Director: Nicholas Stoller

Cast: Seth Rogen, Zac Efron, Rose Byrne, Chloe Grace Moretz, Dave Franco, Ike Barinholtz, Lisa Kudrow, Selena Gomez

Classification: MA15+ (Strong Sexual References, Drug Use and Coarse Language)

Review by Peter Gray

After the inexcusable rubbish that was ‘Dirty Grandpa’, Zac Efron was in dire need of cinematic redemption. Who would’ve thought that it would come in the form of ‘Bad Neighbours 2’, a surprisingly strong continuation of 2014’s bromantic ‘Bad Neighbours’ whose solid critical and commercial reaction essentially assured this film’s conception once the opening weekend numbers were tallied. Finely tuned and remarkably sensitive to social and cultural issues, the film may aesthetically present itself as a “bro” heavy affair but underneath the surface lies a reworking of that stereotype that benefits both the feature and its players.

Efron’s Teddy is perhaps the finest example of this. Whilst his character pines for the fraternity glory days gone by, he’s very much the heart of this often hilarious film as he yearns for nothing more than to be needed; to say he has abandonment issues would be an understatement. As for Teddy’s former nemeses Mac (Seth Rogen) and Kelly (Rose Byrne), the two are still happily married and now expecting baby number 2; the realisation of Kelly’s pregnancy revealed in the most unpleasant of sexual encounters that opens the film and sets the tone accordingly. Much like the original film touched on the couple’s yearning for rebellion, ‘Bad Neighbours 2’ allows Mac and Kelly to be wholly relatable through the presentation of their less-than-perfect financial situation and the taboo vices they resort to; he still likes his marijuana, she owns a sex device. Beyond their daughter adopting Kelly’s sex-toy as her own play thing – they dress it up as a princess – these outlets provide little issue or conflict.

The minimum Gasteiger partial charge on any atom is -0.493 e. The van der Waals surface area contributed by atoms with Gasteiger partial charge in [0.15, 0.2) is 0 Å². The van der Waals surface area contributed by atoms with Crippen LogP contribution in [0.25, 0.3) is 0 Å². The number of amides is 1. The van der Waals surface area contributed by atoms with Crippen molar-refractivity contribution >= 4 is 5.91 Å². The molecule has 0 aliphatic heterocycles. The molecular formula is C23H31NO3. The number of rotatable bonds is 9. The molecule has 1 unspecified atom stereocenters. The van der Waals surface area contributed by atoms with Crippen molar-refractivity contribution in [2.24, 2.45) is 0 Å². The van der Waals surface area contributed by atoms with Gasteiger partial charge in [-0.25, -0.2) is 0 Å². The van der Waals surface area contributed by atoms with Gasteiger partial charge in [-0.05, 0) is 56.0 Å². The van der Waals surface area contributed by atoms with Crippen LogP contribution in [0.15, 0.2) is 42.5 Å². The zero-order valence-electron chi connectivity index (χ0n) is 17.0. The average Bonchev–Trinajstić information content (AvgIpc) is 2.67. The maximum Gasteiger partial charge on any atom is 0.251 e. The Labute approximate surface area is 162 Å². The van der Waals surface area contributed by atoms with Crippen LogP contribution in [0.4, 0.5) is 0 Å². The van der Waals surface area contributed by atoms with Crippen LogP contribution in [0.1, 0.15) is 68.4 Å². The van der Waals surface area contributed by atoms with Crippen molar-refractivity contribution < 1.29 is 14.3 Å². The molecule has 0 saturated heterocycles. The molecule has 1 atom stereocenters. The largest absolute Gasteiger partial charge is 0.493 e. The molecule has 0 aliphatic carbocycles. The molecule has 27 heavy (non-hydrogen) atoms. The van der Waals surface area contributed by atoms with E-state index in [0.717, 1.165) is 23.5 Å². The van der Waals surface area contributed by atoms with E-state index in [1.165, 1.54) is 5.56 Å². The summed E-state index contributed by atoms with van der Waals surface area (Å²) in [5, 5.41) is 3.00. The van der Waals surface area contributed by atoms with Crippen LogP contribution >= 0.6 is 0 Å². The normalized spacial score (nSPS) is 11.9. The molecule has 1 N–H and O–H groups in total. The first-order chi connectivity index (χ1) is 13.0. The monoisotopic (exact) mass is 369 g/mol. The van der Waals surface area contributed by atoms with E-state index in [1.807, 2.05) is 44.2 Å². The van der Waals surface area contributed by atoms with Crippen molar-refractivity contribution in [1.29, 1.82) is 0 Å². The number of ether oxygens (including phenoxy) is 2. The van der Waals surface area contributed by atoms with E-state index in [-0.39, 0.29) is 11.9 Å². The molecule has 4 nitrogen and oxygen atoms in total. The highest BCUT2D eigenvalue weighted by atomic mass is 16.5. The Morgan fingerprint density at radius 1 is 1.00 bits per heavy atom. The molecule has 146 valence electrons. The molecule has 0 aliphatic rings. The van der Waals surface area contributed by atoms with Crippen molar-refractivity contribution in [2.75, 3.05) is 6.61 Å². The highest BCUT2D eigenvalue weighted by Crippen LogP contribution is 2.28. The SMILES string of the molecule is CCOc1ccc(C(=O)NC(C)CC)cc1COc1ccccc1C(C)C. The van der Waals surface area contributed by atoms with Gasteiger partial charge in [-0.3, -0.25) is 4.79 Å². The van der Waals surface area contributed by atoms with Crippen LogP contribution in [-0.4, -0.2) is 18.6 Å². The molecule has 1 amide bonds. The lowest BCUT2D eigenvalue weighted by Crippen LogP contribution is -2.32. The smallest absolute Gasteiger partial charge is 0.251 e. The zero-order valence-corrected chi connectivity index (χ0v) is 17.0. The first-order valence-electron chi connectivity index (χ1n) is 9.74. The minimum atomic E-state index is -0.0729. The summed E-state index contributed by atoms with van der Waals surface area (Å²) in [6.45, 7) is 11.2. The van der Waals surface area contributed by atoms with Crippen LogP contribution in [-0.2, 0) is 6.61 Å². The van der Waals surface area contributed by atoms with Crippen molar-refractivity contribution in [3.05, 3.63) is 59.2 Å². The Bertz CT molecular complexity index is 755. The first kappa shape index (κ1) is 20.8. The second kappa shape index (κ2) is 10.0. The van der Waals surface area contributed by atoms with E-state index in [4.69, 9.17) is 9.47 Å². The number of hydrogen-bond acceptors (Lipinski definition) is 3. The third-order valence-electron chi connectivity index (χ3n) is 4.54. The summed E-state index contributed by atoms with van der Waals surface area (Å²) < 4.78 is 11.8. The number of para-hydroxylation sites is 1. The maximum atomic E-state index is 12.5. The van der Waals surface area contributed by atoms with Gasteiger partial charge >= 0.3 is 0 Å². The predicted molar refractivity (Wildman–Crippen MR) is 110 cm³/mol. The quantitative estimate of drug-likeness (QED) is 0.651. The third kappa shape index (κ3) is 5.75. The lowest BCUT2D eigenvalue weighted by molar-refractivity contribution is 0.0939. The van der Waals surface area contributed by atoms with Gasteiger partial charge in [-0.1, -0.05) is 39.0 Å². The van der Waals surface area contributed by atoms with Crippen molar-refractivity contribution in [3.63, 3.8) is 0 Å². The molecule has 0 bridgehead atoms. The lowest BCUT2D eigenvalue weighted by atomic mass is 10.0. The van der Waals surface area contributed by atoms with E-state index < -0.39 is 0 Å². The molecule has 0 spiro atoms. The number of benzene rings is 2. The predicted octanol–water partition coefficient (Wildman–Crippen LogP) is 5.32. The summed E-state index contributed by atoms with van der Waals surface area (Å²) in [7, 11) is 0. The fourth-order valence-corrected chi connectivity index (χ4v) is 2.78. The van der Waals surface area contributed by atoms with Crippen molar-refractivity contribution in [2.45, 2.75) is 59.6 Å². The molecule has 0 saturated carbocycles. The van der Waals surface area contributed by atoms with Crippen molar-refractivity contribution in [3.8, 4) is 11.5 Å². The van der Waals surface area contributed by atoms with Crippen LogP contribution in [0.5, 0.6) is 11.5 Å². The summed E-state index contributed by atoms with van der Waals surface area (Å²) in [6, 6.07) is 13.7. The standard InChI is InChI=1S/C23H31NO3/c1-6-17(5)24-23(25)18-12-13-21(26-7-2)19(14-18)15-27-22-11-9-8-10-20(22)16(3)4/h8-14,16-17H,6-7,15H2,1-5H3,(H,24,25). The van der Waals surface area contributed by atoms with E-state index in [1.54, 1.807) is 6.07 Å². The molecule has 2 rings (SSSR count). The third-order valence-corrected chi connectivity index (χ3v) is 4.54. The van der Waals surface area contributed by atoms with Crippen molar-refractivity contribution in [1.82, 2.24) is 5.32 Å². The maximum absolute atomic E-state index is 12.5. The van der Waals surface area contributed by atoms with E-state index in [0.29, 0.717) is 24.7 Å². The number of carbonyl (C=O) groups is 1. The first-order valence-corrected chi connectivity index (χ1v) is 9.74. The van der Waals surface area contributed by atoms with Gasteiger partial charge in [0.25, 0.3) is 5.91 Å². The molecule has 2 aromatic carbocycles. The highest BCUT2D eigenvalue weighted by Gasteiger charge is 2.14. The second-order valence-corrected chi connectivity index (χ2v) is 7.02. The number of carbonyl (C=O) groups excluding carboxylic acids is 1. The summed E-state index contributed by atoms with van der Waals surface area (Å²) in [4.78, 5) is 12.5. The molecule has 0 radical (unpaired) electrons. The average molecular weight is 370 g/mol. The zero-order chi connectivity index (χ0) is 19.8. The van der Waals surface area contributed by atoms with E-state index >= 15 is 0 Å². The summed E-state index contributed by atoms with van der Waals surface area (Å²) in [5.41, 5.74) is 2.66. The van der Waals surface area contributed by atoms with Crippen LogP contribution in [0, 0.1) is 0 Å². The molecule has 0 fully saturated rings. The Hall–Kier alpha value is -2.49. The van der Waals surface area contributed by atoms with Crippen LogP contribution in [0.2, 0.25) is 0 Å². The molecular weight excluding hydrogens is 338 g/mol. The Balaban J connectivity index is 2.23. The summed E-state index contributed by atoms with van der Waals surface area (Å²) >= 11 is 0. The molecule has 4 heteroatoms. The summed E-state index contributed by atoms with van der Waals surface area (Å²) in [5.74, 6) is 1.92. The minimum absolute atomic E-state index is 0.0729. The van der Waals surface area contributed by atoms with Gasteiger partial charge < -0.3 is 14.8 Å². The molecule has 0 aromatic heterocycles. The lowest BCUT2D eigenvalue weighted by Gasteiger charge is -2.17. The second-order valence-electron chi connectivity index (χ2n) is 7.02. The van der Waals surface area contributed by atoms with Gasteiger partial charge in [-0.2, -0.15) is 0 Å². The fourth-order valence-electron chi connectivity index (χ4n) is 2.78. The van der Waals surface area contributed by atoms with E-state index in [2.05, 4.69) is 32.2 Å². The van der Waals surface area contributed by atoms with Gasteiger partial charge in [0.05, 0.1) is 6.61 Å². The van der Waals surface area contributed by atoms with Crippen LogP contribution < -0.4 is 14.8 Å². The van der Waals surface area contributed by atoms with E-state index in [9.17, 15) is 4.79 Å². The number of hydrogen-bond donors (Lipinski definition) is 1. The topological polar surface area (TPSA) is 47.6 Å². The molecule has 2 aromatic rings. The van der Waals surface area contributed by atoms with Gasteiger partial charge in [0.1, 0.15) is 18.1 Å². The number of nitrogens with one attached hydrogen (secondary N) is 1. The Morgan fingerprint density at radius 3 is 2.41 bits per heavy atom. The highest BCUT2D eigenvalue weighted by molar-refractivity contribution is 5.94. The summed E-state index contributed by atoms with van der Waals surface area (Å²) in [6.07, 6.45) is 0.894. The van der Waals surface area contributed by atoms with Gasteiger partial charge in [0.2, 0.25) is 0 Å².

Conflict does arise however when spirited college student Shelby (Chloe Grace Moretz) moves in next door with the intention of starting up her own sorority in a bid to forward women’s rights in the college housing system where sororities, unlike fraternities, are forbidden to host their own parties. A former high-school outcast who so desperately wants to find a sisterhood she can call her own, Shelby is an impressively realised character with a rather poignant arc, and even though her stand for female empowerment results in a slew of gross-out gags and bad behaviour, she’s still a particularly likeable character.

In a film so heavily influenced by men – all five credited writers are male – it’s rather refreshing to see the women treated as well as they are with not only Moretz emerging as a strong voice for anti-sexism within the American campus culture, but Byrne (arguably one of the best comedic talents working today) once again stealing the film with the sheer force of her personality alone. Though a ‘Bad Neighbours 2’ initially seemed like a non-idea following the first film, a third go-around is most-certainly off the cards as Rogen and his usual motley crew have exhausted their comedic material on a sequel that’s far better than it has any right to be. Rogen’s Mac may so grumpily exclaim that “stopping young people from having fun” is what all adults do, but if this particularly humorous film is anything to go by, adults are clearly capable of creating so much more.

My rating: 3.5/5

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